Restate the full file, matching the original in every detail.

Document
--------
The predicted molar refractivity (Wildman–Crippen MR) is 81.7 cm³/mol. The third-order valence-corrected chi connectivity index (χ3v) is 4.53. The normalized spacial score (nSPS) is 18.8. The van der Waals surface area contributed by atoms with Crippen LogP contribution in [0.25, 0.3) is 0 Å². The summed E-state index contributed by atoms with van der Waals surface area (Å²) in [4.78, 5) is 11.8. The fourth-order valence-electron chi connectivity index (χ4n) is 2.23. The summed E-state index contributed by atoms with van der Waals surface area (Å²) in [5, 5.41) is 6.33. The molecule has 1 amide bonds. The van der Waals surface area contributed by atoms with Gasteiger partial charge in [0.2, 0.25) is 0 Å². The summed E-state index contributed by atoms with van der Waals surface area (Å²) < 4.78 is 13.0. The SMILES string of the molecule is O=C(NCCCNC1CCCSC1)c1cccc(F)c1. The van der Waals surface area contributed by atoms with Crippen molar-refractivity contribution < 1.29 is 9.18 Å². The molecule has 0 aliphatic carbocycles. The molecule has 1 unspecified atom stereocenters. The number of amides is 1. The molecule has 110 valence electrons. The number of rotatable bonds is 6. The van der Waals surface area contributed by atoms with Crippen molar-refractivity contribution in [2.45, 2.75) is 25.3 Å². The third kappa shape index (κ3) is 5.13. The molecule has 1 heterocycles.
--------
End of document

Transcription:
The predicted molar refractivity (Wildman–Crippen MR) is 81.7 cm³/mol. The third-order valence-corrected chi connectivity index (χ3v) is 4.53. The normalized spacial score (nSPS) is 18.8. The van der Waals surface area contributed by atoms with Crippen LogP contribution in [0.25, 0.3) is 0 Å². The summed E-state index contributed by atoms with van der Waals surface area (Å²) in [4.78, 5) is 11.8. The fourth-order valence-electron chi connectivity index (χ4n) is 2.23. The summed E-state index contributed by atoms with van der Waals surface area (Å²) in [5, 5.41) is 6.33. The molecule has 1 amide bonds. The van der Waals surface area contributed by atoms with Gasteiger partial charge in [0.2, 0.25) is 0 Å². The summed E-state index contributed by atoms with van der Waals surface area (Å²) < 4.78 is 13.0. The SMILES string of the molecule is O=C(NCCCNC1CCCSC1)c1cccc(F)c1. The van der Waals surface area contributed by atoms with Crippen molar-refractivity contribution < 1.29 is 9.18 Å². The molecule has 0 aliphatic carbocycles. The molecule has 1 unspecified atom stereocenters. The number of amides is 1. The molecule has 110 valence electrons. The number of rotatable bonds is 6. The van der Waals surface area contributed by atoms with Crippen molar-refractivity contribution in [2.45, 2.75) is 25.3 Å². The third kappa shape index (κ3) is 5.13. The molecule has 1 heterocycles.